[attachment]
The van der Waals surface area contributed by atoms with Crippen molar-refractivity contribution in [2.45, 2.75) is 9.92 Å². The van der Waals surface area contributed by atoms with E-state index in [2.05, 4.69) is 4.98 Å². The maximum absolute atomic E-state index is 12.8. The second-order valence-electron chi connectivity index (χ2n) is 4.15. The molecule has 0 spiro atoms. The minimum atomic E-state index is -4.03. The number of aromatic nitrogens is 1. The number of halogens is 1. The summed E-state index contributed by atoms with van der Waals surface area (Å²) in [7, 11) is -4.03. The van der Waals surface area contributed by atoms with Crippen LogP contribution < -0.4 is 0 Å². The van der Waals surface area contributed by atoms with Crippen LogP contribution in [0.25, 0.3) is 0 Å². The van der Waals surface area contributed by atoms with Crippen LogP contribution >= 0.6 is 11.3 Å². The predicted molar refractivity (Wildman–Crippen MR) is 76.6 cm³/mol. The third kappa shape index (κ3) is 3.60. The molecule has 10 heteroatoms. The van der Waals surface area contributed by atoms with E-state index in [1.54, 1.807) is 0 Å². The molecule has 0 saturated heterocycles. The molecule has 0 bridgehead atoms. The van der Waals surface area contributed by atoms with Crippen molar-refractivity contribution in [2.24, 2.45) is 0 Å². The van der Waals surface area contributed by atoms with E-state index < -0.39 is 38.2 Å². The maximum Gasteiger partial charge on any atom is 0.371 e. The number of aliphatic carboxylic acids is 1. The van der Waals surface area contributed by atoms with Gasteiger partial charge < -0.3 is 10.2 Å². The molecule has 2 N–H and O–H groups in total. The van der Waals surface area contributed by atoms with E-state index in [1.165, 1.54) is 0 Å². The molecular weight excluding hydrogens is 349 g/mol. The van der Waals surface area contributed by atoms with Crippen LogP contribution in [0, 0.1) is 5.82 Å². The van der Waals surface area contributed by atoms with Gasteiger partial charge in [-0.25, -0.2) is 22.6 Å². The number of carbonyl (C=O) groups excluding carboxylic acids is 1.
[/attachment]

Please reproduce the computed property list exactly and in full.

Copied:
The van der Waals surface area contributed by atoms with Crippen molar-refractivity contribution in [2.45, 2.75) is 9.92 Å². The van der Waals surface area contributed by atoms with E-state index in [2.05, 4.69) is 4.98 Å². The maximum absolute atomic E-state index is 12.8. The second-order valence-electron chi connectivity index (χ2n) is 4.15. The molecule has 0 spiro atoms. The minimum atomic E-state index is -4.03. The number of aromatic nitrogens is 1. The number of halogens is 1. The summed E-state index contributed by atoms with van der Waals surface area (Å²) in [7, 11) is -4.03. The van der Waals surface area contributed by atoms with Crippen LogP contribution < -0.4 is 0 Å². The van der Waals surface area contributed by atoms with Crippen LogP contribution in [0.25, 0.3) is 0 Å². The van der Waals surface area contributed by atoms with Crippen LogP contribution >= 0.6 is 11.3 Å². The predicted molar refractivity (Wildman–Crippen MR) is 76.6 cm³/mol. The third kappa shape index (κ3) is 3.60. The molecule has 10 heteroatoms. The van der Waals surface area contributed by atoms with E-state index in [1.54, 1.807) is 0 Å². The molecule has 0 saturated heterocycles. The molecule has 0 bridgehead atoms. The van der Waals surface area contributed by atoms with Crippen molar-refractivity contribution in [2.24, 2.45) is 0 Å². The van der Waals surface area contributed by atoms with E-state index < -0.39 is 38.2 Å². The maximum Gasteiger partial charge on any atom is 0.371 e. The number of aliphatic carboxylic acids is 1. The van der Waals surface area contributed by atoms with Gasteiger partial charge < -0.3 is 10.2 Å². The molecule has 2 N–H and O–H groups in total. The van der Waals surface area contributed by atoms with E-state index in [1.165, 1.54) is 0 Å². The molecular weight excluding hydrogens is 349 g/mol. The van der Waals surface area contributed by atoms with Crippen LogP contribution in [0, 0.1) is 5.82 Å². The van der Waals surface area contributed by atoms with Gasteiger partial charge in [-0.25, -0.2) is 22.6 Å². The number of carbonyl (C=O) groups excluding carboxylic acids is 1.